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About Omaha daily bee. (Omaha [Neb.]) 187?-1922 | View Entire Issue (April 11, 1909)
THK OMAHA SUNDAY REE: APRIL 11. 1W0.
AFFAIRS AT SOUTH OMAHA
Salary and Police Fundi Low, Fire
Fund in Good Shtpe.
LITTLE MONEY FOR CHARITY
eea f City Take tar of
la Other Ways, Praia an
Treasury Haa 'ol Bf
The monthly statement of the city clerk
show that expenditures for the fiscal
year for the maintenance of the city gov
ernment have amounted to IIBMM.Ol. and
that a balance in the treasury of $77.$UO
remains for the last four months. Collec
tions for the balance of the year will
probably equal a sum sufficient to raise
the balance of $SO.no. The average month's
expenditure! has been about I1S.0OO. If this
Is kept up the expense will all be met,
with I5.M0 or ift.flOO as a balance at the end
of the yesr. Borne of the particular funds
will be exhausted by the first of May.
This is true of the salary fund, which is
at present very low. The police fund Is
also low, but plenty of money remains In
the fire fund.
The last year of Mayor Hoctor's term
showed that the city expended nearly $7,000
for charity. The expenses of the city for
March, usually one of the hardest months
of the yesr amounted in 1909, to JM. This
sum Indicates, first, greater care In the
Investigation oF pretended need, and also a
much better condition among the poorer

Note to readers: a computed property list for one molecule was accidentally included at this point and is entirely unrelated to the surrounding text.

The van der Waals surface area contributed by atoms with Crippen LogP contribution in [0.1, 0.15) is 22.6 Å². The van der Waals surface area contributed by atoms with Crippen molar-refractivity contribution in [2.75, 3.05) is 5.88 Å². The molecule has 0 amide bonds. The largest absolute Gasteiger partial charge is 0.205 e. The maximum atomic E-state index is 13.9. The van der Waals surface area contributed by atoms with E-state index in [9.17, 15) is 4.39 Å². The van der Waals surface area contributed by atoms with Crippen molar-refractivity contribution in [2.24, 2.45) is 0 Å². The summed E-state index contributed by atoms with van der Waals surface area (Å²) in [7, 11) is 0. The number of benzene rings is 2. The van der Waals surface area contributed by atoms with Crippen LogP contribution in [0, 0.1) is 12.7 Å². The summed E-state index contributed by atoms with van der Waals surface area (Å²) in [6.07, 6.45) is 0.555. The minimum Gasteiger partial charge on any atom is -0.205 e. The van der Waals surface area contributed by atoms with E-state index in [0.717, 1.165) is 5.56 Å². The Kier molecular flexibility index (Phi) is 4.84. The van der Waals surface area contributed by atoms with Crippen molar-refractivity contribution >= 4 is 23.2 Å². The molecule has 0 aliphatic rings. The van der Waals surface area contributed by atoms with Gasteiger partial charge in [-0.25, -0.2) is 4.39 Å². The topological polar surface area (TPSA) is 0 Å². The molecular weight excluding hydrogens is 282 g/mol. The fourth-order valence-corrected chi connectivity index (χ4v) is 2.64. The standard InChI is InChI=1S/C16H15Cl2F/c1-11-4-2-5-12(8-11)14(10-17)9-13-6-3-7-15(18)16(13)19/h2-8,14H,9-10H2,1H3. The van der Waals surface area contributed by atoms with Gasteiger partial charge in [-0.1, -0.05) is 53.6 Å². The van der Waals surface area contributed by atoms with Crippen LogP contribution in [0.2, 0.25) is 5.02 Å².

classes of the people than formerly. The
branch county store haa had Its effect also
In reducing the demands on the city. It Is
qulto as easy to apply to the county as to
the city. The former expenses were due
In part to emergencies. Much money was
spent In smallpox cases. The smallpox
esses In March coat tho city 116.
Mandamas Salt In Prospect.
MsnilHmus proceedings will be brought
sgalnnt I lie Rttindard Klectrlc company of
Omaha In the district court today by H. Q.
Bneschc of South OOmaha to compel the
ssid company to record l is name as a stock
holder f Hie firm. Tho company refused
to do this yesterday because It Is evident
that other litigation Is to follow Immedi
ately, growing out of the effort Of Cecil
V. Brook to gain access to the books of
the company. If the mandamus Is Issued
it will be followed by action on the part
nf the new stockholder to cheek up the
books and see that all methods arc
scrutinized. Boescha Is attorney for Brock,
and Brock has assigned two shares ol
stock to him to give him a legal right to
demand that he be recorded as a stock
holder In the company.
An Injunction was brought not long ago
to secure possession or access to the books
of the company to C. V. Brock. Brock
sent his attorneys to examine the books
and they were refused admission, hence
Doaj Tags Now Ready.
The time of the dog tag has arrived In
South Omaha. The city clerk haa received
the consignment of tags and they will be
ready for distribution as soon as the city
council passes the new pound master's
ordinance. The male dogs will be decorated
with a tag shaped like a butterfly. The
tag for females Is an aluminium figure
nine. The butterfly tag Is brass. The new
ordinance provided that the dog license
must be paid by April 15; but mora time
will be permuted tills year as the ordinance
will not he passed by that date. It will
ctut the owner of a doff $2 to decorate his
'pet. If !t In a female 11 will cost $5. This
Is double tin- price formerly charged, and
likely en.uigli the pound master may find
a laicr miniver of dogs without tags this
year than ever before. The pound master
is to get SI for each dog destroyed. He
will not begin killing the dogs before May L
Iteport of City Finances.
The detailed report of the clerk follows,
showing condition of funds from March I,
A. D.. 1909. to April 6, A. D., 1908:
Amount of levy per cent) 1908
19ii9, available from August 1.
Balance of former levies and collec